Belgium born fashion designer Diane von Furstenberg continues to shine with confidence at age 64. Striding across the stage wearing four-inch platform mirrored stilettos, this innovative designer discussed the past, present and future of her brand at the 92nd St. Y, moderated by Norman Pearlstine-chief content officer at Bloomberg L.P.
Known formerly as Princess Diane of Fürstenberg, she never knew what she wanted to be, but she did know the woman she wanted to become. Her mother, a survivor of the holocaust, taught Diane never to be afraid. Through these lessons, Diane has made stepping stones of strength and independence, deciding early in life that she was always going to drive her own bus and financially support her own lifestyle.
"Independence is most important in life," Diane stated.
Diane learned everything she needed to know about pattern printing, jersey fabric and elegant fabrics from working side by side with a dear friend in Italy at his factories. Her time there was cut short however, when she learned she was pregnant in 1969 and moved to New York City to marry the father of her child, Prince Egon of Fürstenberg.
With her knowledge in quality apparel, Diane didn't let children or marriage interfere with her career and dreams in NYC. Diane decided to pursue designing and selling her own dresses on the US market, beginning with the ever popular wrap dress. Starting out, she hired a salesman for $300 a week and agreed to give him 25% of her profit.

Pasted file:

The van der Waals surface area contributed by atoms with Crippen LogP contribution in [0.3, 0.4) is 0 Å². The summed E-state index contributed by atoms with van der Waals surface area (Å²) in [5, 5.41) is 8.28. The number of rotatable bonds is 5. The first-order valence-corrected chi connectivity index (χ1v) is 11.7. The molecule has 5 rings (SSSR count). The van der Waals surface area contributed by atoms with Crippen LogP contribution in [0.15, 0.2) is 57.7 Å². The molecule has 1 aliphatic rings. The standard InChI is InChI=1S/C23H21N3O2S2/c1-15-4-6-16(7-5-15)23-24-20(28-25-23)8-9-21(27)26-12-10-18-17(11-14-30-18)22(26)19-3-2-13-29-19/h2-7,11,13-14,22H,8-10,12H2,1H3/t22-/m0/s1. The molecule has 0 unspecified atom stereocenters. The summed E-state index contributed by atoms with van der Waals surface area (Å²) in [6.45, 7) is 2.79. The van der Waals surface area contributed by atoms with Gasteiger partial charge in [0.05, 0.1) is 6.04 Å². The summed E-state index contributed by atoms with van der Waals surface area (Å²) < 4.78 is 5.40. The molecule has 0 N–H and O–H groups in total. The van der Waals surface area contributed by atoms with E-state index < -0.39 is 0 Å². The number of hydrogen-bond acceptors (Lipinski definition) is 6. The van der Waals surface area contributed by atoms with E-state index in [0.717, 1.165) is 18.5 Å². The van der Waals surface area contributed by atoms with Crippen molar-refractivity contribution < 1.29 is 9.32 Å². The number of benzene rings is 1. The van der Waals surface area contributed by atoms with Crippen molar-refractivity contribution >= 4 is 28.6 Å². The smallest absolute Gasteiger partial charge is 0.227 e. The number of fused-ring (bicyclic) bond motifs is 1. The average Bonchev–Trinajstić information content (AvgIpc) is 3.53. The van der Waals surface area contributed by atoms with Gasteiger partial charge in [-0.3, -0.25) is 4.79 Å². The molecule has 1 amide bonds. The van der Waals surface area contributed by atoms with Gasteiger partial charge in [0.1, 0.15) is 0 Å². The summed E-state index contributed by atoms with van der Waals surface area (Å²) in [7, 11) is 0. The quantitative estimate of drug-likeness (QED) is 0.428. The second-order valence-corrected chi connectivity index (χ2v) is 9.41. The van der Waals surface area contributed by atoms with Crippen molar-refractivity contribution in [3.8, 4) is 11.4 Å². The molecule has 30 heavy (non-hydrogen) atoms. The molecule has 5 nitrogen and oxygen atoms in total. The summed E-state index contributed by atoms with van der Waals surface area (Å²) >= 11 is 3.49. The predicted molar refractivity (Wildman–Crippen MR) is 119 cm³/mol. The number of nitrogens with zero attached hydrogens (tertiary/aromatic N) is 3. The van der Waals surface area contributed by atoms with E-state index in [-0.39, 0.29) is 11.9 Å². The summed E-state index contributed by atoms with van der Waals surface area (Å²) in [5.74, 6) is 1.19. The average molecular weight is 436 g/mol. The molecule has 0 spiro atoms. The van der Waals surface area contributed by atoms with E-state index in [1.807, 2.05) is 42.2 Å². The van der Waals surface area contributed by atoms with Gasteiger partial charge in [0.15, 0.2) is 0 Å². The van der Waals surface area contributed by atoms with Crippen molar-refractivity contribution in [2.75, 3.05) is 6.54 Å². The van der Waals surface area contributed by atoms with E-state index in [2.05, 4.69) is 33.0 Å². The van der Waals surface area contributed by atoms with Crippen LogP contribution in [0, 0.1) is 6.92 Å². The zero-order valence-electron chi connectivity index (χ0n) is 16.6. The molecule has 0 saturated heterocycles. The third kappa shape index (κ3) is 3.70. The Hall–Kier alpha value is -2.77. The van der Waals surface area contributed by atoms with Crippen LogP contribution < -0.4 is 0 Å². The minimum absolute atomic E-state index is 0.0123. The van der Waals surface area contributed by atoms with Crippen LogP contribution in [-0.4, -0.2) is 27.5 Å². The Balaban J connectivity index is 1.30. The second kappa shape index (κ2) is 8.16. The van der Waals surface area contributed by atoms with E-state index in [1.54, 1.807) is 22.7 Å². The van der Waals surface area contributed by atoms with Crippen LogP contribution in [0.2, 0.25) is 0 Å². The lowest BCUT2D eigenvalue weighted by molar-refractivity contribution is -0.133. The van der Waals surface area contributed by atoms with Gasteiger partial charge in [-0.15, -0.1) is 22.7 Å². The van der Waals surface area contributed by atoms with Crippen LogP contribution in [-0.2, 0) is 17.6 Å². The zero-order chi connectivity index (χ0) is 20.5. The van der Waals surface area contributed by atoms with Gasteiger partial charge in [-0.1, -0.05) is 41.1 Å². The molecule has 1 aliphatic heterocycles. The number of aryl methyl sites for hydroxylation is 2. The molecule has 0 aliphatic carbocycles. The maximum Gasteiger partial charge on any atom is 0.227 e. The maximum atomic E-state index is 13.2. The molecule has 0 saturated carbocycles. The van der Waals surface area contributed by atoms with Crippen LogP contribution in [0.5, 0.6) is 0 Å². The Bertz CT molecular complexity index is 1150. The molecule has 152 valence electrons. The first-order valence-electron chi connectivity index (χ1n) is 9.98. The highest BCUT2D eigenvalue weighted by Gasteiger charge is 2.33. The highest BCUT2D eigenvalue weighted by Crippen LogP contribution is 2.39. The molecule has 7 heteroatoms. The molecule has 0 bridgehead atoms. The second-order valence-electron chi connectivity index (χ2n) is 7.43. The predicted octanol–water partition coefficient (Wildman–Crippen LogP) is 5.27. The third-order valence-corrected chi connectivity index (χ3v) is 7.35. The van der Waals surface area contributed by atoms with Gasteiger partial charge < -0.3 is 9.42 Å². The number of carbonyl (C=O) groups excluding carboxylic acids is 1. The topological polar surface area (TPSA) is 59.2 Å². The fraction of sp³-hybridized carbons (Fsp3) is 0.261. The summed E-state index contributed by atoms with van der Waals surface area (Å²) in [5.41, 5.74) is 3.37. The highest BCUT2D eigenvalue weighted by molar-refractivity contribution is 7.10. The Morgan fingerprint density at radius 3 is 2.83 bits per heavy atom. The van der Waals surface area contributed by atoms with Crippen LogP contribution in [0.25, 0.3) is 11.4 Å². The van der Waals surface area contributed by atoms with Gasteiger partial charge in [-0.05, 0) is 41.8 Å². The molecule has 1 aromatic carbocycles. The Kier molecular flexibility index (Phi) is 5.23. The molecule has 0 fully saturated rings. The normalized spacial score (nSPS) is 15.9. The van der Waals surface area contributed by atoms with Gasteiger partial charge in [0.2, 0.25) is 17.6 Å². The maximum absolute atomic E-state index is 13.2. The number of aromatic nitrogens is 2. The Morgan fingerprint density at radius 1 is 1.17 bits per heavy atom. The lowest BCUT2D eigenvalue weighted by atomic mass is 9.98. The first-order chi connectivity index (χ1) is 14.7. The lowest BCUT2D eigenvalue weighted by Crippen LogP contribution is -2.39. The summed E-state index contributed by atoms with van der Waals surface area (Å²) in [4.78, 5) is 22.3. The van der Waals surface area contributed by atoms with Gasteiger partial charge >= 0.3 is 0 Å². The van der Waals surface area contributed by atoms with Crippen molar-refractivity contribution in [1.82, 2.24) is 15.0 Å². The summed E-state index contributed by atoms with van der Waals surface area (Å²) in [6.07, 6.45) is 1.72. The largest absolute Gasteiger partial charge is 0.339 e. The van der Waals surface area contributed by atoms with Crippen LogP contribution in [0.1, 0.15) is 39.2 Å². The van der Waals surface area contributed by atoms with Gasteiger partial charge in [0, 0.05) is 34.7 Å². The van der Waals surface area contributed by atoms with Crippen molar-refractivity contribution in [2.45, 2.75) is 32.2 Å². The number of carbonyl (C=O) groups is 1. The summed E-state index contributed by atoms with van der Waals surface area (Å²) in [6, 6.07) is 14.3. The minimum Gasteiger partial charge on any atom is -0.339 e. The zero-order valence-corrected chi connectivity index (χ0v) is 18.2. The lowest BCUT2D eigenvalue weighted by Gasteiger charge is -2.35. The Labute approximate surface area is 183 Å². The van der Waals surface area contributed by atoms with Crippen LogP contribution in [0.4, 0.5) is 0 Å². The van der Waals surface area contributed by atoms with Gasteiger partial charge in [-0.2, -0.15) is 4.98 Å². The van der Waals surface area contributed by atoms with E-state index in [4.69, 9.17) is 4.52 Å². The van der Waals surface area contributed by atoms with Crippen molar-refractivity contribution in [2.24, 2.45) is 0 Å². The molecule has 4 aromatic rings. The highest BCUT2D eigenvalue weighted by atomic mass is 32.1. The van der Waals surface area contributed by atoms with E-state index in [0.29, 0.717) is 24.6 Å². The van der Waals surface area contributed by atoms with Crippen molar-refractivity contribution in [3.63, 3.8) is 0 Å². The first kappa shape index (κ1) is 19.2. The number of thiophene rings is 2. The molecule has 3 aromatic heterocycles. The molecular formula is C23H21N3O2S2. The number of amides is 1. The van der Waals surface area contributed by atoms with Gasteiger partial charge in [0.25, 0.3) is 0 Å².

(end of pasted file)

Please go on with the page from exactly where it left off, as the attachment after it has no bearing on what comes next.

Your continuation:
Diane stated, "Today, 25% of profit would be a lot, but what did I care when I was starting my business I had nothing, so 25% of nothing was nothing. I needed a salesman."
By the age of 30 Diane was already on the front page of the Wall Street Journal and had branched out into cosmetics and licensing.
"There is one moment I will never forget. I was sitting next to a gentleman on the airplane with my magazines piled in my lap and the Wall Street Journal on top, with my picture and write up of my brand on the front page of the WSJ starring up at me. The man next to me proceeded to ask me why a woman would read the WSJ. That was my proudest moment. What a moron; he didn't even notice it was me on the cover."
Today Diane speaks of feeling more secure in her business, because she is no longer working on instinct, but through experience. However, she is grateful for the risks and frustrations of the past which have paid off for her brand today.
"Frustration should be used as the fuel for success, if it eventually makes sense, then your life is successful," said Diane.
In 2005, Diane was awarded the CFDA Lifetime Achievement Award. The following year, Diane was named the President of the CFDA, an organization allowing designers to collaborate and be a force in the fashion industry.
On top of her fashion label, position as President of the CFDA amongst countless other things, Diane strongly believes in giving back as an active philanthropist for numerous organizations. She has a high admiration for women and wants to continue empowering women through confidence and mentoring.
To find out more of the philanthropies Furstenberg supports visit: inside.dvf.com/philanthropy